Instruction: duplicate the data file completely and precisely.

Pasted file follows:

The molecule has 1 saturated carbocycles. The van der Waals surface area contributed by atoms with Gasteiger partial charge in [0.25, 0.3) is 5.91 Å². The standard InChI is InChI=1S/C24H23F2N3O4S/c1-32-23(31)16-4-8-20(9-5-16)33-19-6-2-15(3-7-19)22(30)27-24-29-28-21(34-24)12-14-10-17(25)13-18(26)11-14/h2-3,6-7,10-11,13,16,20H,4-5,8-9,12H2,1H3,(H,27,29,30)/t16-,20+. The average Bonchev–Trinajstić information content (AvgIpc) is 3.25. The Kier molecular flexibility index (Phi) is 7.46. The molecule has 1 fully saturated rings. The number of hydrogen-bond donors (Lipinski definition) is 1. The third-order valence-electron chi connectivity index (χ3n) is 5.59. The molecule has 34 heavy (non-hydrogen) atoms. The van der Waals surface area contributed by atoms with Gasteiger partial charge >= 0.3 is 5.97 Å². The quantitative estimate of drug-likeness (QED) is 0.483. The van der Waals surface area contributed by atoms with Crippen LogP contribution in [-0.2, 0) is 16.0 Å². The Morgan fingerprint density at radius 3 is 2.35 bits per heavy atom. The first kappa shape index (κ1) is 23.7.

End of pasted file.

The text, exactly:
The molecule has 1 saturated carbocycles. The van der Waals surface area contributed by atoms with Gasteiger partial charge in [0.25, 0.3) is 5.91 Å². The standard InChI is InChI=1S/C24H23F2N3O4S/c1-32-23(31)16-4-8-20(9-5-16)33-19-6-2-15(3-7-19)22(30)27-24-29-28-21(34-24)12-14-10-17(25)13-18(26)11-14/h2-3,6-7,10-11,13,16,20H,4-5,8-9,12H2,1H3,(H,27,29,30)/t16-,20+. The average Bonchev–Trinajstić information content (AvgIpc) is 3.25. The Kier molecular flexibility index (Phi) is 7.46. The molecule has 1 fully saturated rings. The number of hydrogen-bond donors (Lipinski definition) is 1. The third-order valence-electron chi connectivity index (χ3n) is 5.59. The molecule has 34 heavy (non-hydrogen) atoms. The van der Waals surface area contributed by atoms with Gasteiger partial charge >= 0.3 is 5.97 Å². The quantitative estimate of drug-likeness (QED) is 0.483. The van der Waals surface area contributed by atoms with Crippen LogP contribution in [-0.2, 0) is 16.0 Å². The Morgan fingerprint density at radius 3 is 2.35 bits per heavy atom. The first kappa shape index (κ1) is 23.7.